(Photo by Maggie Soladay)

As criminal proceedings against three former Dewey & LeBoeuf leaders continue to make news, the trustee overseeing the estate of the firm they allegedly helped bankrupt is keeping up his efforts to recover money for creditors from former Dewey partners.

On Wednesday, the Dewey liquidation trust targeted two more former firm partners with so-called clawback suits aimed at recovering money those lawyers received in the three-and-a-half years between when the firm reportedly became insolvent and its bankruptcy filing in May 2012.

Led by trustee Alan Jacobs, the trust filed separate suits in federal bankruptcy court in Manhattan against Patrick Gennardo [PDF], a onetime Dewey insurance partner, and John Quiñones [PDF], a former corporate partner at the firm.

According to the filings, the Dewey trust seeks $234,977 from Gennardo, who it says collected that amount in installments between March 2009 and February 2011, though he left the firm in January 2009 to join Hogan Lovells predecessor firm Lovells. (Gennardo subsequently moved to Edwards Wildman Palmer predecessor Edwards Angell Palmer & Dodge in 2010 before landing in the New York office of Dentons last month.)

The trust seeks $708,063 from Quiñones, who was with Dewey from 2007 until 2010, when he left to become general counsel for the YMCA Retirement Fund. Neither he nor Gennardo immediately responded to The Am Law Daily’s requests for comment.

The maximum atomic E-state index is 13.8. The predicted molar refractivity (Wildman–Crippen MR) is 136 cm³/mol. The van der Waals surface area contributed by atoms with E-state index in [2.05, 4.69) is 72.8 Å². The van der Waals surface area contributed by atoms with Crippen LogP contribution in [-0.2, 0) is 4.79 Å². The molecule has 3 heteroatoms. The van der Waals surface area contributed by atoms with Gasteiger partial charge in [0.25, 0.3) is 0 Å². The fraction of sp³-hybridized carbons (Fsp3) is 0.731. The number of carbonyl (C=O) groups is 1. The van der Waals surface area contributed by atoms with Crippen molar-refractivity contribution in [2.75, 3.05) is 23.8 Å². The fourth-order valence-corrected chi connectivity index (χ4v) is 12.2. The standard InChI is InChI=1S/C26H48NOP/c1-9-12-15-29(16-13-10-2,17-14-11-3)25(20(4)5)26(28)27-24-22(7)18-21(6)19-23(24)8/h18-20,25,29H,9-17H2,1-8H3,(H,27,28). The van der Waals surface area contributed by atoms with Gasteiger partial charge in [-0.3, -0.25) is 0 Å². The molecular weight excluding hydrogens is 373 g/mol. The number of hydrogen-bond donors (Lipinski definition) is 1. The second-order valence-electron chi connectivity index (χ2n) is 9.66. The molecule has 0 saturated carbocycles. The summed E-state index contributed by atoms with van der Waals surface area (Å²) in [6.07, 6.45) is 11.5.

The suits against Gennardo and Quiñones bring to 24 the number of former Dewey partners hit with clawback claims. As The Am Law Daily has previously reported, the trust said in January that it planned to pursue claims against 45 former Dewey partners in total.

All of those in Jacobs’ clawback crosshairs chose not to add their names to the $71 million settlement reached in 2012 between the Dewey bankruptcy estate and some 400 former firm partners. As The Am Law Daily has previously reported, that deal sought the return of a portion of the money the participating partners received from the firm in 2011 and 2012. The suits now being filed by the trust, on the other hand, extend the clawback period back to the beginning of 2009, when the firm is estimated to have actually become insolvent.

Meanwhile, the criminal case connected to Dewey’s descent into bankruptcy rolled on this week. Sibling publication New York Law Journal reported Thursday that the firm’s former finance director, Francis Canellas, had pleaded guilty to second-degree grand larceny last month. On Friday, a Manhattan Supreme Court judge ordered the unsealing of guilty pleas entered by six other former Dewey employees who were criminally charged in connection with Manhattan District Attorney Cyrus Vance’s investigation into what he alleges was a massive accounting fraud at the firm. Former Dewey chairman Steven Davis, the firm’s former executive director, Stephen DiCarmine, former chief financial officer Joel Sanders and onetime client relations manager Zachary Warren were indicted on a slew of felony charges earlier this month for allegedly engineering that fraud scheme.